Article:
Proven benefits

Eating breakfast before your workout can definitely have its benefits. In a recent study comparing men who either ate breakfast or fasted overnight prior to exercise, eating breakfast increased the rate at which their body burned carbohydrates. Those who ate breakfast also increased digestion, absorption, and metabolism of carbohydrates consumed post-workout. In short, this means that consuming carbohydrates prior to exercise can have you burn or “use” more carbohydrates both during your workout and provide those same benefits with carbohydrates consumed post workout versus going into a workout in a fasted state.

Does this apply to every workout?

Now, does this hold true for every workout? No. The type of exercise, duration and intensity plays a large part in whether or not your body will reap these benefits. The study’s “workout” was a high-intensity, hour-long spin class. The majority of benefits seen with consuming a breakfast including carbohydrates is prior to higher intensity exercise. Duration of exercise is more subjective. If the exercise lasts longer (at least one hour), but it’s low intensity there may not be a benefit to consuming carbohydrates beforehand. If you’re planning on going to a quick 30-minute HIIT class (high-intensity interval training) the intensity most likely calls for you to eat a carbohydrate-filled breakfast.

For example, is consuming breakfast prior to a gentle yoga class going to provide you with these same carbohydrate burning benefits? Most likely not. However, if it is a higher intensity yoga flow class it may. Essentially, the higher the intensity, the more likely you are to experience a metabolism increase—both during and after your workout. On the flip side, if you’re planning to do a higher-intensity workout, and decide to skip a carb-filled breakfast you run the risk of muscle fatigue, impaired skill and concentration, and increased perception of effort—meaning you may not be able to get your best workout in and may feel heavily fatigued.

Timing is important

Not only is it worth asking yourself “should I eat prior to exercising?”. There’s also the matter of when you should eat. The timing of when you eat plays a large factor in how you perform and how you feel during your workout. You want to make sure you give your body enough time to digest before you jump (no pun intended) into a workout. It’s typically recommended to consume meals 2-4 hours before exercise and snacks 30-60 minutes prior. This provides you with the nutrition you need, and helps avoid discomfort during your workout.

What should I eat and when?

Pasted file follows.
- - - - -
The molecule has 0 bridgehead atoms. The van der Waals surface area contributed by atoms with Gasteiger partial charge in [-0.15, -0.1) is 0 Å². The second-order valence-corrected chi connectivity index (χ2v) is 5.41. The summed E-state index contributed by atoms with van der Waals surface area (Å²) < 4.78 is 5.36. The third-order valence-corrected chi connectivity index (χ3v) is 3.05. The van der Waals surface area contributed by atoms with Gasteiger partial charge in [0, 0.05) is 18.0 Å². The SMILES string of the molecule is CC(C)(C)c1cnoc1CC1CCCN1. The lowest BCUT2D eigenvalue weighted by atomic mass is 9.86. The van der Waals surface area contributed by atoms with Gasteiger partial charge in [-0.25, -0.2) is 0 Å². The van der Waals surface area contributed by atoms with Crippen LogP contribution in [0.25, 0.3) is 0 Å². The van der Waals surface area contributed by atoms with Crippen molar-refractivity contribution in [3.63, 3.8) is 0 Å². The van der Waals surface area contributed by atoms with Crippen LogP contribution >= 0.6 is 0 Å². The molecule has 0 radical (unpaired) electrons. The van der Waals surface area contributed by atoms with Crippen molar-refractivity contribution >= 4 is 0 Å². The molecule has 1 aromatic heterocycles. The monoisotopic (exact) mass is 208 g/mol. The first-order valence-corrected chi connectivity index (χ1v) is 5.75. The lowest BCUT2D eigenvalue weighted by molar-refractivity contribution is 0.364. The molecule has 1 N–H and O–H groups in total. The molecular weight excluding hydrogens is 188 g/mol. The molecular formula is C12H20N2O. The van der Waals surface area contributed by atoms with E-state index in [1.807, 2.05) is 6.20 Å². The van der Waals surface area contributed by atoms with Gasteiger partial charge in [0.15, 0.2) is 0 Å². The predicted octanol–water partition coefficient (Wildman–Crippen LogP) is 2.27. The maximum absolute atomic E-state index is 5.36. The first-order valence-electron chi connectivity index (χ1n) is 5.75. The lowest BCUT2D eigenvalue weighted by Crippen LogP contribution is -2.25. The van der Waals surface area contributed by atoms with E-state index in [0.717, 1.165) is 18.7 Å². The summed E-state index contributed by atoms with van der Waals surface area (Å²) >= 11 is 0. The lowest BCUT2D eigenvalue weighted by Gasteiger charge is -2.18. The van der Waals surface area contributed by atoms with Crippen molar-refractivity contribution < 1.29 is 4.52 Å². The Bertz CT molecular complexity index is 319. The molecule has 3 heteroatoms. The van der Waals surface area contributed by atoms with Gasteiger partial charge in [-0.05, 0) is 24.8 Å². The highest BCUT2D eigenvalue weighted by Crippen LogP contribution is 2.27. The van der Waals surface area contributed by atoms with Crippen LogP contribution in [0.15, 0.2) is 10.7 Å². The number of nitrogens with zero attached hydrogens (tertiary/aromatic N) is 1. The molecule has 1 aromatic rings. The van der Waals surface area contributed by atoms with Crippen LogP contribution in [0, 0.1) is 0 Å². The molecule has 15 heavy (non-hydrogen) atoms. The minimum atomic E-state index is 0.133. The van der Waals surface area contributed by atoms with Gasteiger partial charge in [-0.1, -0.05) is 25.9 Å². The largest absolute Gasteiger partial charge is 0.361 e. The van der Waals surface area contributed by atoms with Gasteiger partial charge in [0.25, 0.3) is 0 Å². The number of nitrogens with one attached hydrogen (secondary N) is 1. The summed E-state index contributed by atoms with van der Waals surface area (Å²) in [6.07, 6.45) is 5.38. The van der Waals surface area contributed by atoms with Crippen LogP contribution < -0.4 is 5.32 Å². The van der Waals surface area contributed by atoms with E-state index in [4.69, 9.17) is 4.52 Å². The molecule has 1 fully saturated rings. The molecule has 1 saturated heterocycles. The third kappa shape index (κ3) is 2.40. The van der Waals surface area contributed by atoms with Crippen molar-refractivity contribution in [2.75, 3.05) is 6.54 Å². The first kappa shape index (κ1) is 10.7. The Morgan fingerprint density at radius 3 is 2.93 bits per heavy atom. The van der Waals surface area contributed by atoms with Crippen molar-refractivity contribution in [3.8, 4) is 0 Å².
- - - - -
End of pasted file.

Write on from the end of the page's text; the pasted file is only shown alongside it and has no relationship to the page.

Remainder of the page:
So by now, you know we should consume carbohydrates before a high-intensity or longer workout, but is that all you should focus on? Studies have shown that a combination of carbohydrates and moderate amounts of protein before exercise can help prevent muscle damage, which often makes our muscles feel strained and sore. Therefore, the ideal pre-workout meal or snack would consist of carbohydrates + moderate amounts of protein. To avoid any gastrointestinal issues, it’s best to avoid any high-fat and high-fiber foods prior to most workouts.

Check out the examples below to help you determine what you should eat and when.

Meals (at least 2 hours before)*

  • Greek yogurt + fruit + small amount of granola or nuts
  • Oatmeal with 1 tbsp. nut butter + fruit + cinnamon
  • 1 slice toast + 1 egg + 2 oz. smoked salmon + fruit
  • Open-faced egg & cheese sandwich + berries
  • 1 slice toast + 1 tbsp. nut butter + fruit
  • Fruit smoothie: fruit + nut butter or protein powder + leafy greens + milk/milk alternative of your choice (one of my favorite is my Jolted Mocha Smoothie)

If you have an early competition where you will need extra fuel and a snack won’t do it, set an alarm 2-3 hours before your competition. Eat a meal, then go back to sleep. 

Snacks (30-60 minutes before)

  • Fruit + 1 tbsp. nut butter + cinnamon
  • Greek yogurt + fruit
  • Granola bar (with at least 5g of protein & less than 5g of sugar)*
  • 1 egg + fruit

*Keep in mind that even though granola or protein bars can be a quick pre-workout snack they are still processed. It is better to consume whole foods most of the time.

Finally, each person is different. Testing the type, timing, and amount of foods and fluids consumed is crucial to see what works best for you and your workouts.

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